Nvidia CEO Jen-Hsun Huang has raised an interesting possibility about Windows 8, speculating that it will be able to run Windows Phone 7 apps.
Huang, who made the statement during a roundtable with reporters, didn’t get into specifics, CNet reported. And because Microsoft hasn’t commented, it’s not clear whether Huang was speculating or offering a bit of inside information.
But if Windows 8 were able to run apps made in Windows Phone 7, it would be a huge boost for the tablet side of Microsoft’s upcoming operating system, but with potential problems as well.
A head start
From what Microsoft has already said about Windows 8, the operating system’s tablet interface will essentially act like a second OS. Although you’ll be able to dip into the traditional Windows interface as needed, the tablet side will have its own apps and a completely different look and feel.
The inherent downside of that approach is that Microsoft will be starting from scratch with Windows 8 tablet apps. It’ll have to convince developers to create new programs for Windows 8 tablets, and it’ll surely be slow going at first.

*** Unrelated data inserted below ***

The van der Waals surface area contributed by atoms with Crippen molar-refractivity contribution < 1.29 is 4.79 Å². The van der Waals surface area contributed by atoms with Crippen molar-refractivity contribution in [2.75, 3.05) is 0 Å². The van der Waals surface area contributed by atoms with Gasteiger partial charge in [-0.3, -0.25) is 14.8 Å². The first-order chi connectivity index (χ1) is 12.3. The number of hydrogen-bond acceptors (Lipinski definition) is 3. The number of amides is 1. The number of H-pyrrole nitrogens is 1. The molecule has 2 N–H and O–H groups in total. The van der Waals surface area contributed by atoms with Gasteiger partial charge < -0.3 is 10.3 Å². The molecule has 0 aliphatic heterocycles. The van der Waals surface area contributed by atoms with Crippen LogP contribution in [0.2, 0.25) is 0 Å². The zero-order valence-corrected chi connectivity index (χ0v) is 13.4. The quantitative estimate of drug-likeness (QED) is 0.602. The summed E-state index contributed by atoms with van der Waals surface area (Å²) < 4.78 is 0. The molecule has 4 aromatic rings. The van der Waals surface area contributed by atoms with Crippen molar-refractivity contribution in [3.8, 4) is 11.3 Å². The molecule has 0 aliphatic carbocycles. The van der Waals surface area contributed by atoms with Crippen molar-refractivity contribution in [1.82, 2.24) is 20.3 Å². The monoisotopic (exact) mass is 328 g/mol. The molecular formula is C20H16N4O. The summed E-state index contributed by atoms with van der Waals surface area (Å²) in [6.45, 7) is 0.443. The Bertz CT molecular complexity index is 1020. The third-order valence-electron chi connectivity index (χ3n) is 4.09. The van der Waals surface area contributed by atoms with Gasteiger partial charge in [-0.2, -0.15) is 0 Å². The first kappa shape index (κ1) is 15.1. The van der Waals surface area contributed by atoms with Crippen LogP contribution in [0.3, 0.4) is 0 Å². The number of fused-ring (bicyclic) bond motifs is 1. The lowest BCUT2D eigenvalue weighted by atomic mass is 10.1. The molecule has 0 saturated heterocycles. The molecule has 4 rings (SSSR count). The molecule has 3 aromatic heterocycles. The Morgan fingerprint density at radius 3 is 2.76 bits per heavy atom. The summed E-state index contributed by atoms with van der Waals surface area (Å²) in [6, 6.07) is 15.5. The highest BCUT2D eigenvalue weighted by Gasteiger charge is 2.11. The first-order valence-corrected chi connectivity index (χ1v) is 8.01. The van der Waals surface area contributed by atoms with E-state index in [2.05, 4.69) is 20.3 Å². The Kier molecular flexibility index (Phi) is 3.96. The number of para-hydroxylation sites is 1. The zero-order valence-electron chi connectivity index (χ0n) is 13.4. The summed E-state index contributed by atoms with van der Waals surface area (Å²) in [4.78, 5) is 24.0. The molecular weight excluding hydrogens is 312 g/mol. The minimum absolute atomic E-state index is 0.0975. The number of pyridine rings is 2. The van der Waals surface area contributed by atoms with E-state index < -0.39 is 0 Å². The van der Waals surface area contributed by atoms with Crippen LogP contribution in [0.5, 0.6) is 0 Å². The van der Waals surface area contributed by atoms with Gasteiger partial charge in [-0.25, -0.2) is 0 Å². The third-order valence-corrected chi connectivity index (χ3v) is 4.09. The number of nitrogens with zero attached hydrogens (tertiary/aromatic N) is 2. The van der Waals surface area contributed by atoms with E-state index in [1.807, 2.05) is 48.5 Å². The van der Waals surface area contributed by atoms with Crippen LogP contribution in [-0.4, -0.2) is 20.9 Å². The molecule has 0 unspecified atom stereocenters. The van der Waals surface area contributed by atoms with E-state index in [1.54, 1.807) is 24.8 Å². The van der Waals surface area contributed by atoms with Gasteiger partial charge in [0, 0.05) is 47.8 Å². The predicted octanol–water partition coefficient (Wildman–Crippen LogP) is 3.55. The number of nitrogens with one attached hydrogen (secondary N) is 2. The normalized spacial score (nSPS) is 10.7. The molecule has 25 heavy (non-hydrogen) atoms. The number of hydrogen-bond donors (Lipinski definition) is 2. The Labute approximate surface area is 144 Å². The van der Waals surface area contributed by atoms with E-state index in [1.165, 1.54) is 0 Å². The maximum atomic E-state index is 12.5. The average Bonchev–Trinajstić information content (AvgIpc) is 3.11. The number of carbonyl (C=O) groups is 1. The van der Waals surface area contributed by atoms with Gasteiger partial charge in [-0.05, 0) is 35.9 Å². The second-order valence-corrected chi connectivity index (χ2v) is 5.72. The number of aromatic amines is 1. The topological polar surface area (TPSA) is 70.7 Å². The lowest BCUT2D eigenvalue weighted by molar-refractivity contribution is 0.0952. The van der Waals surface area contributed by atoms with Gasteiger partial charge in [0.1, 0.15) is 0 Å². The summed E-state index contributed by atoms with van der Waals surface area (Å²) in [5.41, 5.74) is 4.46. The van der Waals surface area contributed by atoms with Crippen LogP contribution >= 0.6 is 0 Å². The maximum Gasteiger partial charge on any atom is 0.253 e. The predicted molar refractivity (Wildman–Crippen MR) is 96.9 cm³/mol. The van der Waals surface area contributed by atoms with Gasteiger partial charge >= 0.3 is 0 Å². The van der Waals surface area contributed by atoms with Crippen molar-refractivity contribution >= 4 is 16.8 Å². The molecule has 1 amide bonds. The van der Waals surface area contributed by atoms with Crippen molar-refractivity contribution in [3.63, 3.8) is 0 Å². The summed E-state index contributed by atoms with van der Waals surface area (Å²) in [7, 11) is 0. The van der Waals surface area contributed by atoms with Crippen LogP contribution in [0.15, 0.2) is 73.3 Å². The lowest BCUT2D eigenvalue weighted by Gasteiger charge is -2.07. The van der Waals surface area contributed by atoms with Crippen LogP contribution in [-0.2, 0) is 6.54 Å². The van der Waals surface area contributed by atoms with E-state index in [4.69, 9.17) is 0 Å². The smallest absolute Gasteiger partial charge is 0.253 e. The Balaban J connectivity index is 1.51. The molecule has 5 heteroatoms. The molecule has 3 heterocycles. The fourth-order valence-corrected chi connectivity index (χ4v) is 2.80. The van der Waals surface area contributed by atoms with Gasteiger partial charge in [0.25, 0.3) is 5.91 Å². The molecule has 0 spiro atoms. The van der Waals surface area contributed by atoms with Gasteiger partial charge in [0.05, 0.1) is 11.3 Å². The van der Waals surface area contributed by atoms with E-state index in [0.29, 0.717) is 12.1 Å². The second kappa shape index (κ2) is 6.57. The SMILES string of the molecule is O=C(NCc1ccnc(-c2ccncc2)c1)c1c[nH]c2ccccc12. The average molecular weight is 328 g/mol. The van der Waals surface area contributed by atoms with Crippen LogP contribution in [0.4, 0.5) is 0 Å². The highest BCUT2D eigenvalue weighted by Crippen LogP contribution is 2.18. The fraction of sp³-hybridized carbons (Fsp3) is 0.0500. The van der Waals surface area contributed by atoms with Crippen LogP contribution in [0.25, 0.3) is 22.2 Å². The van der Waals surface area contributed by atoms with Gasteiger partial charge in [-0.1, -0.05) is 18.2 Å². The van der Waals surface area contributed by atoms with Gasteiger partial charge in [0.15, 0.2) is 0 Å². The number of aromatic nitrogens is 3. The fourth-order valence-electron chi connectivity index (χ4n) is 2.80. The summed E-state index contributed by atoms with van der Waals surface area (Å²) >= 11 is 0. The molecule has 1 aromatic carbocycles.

It helps, then, that Windows Phone 7 and Windows 8’s tablet interface have very similar aesthetics. They both use Microsoft’s “Metro” user interface, which puts a heavy emphasis on grids of information, separated into clearly defined columns.
In the earliest demonstrations of Windows Phone 7, Microsoft showed mock-ups where apps seemed to extend beyond the smartphone screen. I could easily imagine a tablet showing all of this information at the same time. (Look at the third slide in this Windows Phone visual tour to get a sense of what I’m talking about.)
One could even imagine a tablet-optimized Windows Phone app showing multiple columns of information at the same time, while on a smartphone the user would have to swipe between each column.
A potential conflict
But there is one potential issue with bringing Windows Phone apps into Windows 8: As Huang noted, Windows Phone apps were written for ARM-based processors. Windows 8 will support both ARM and x86 processors, but this could create a divide where different devices support different apps. (The desktop side of Windows 8 has the opposite issue, where most legacy Windows apps were written for x86 devices.)
Microsoft hasn’t explained how it’ll handle this dilemma. Next week, the company is holding a conference for developers and the media that will go into detail on Windows 8, so hopefully we’ll get some answers then.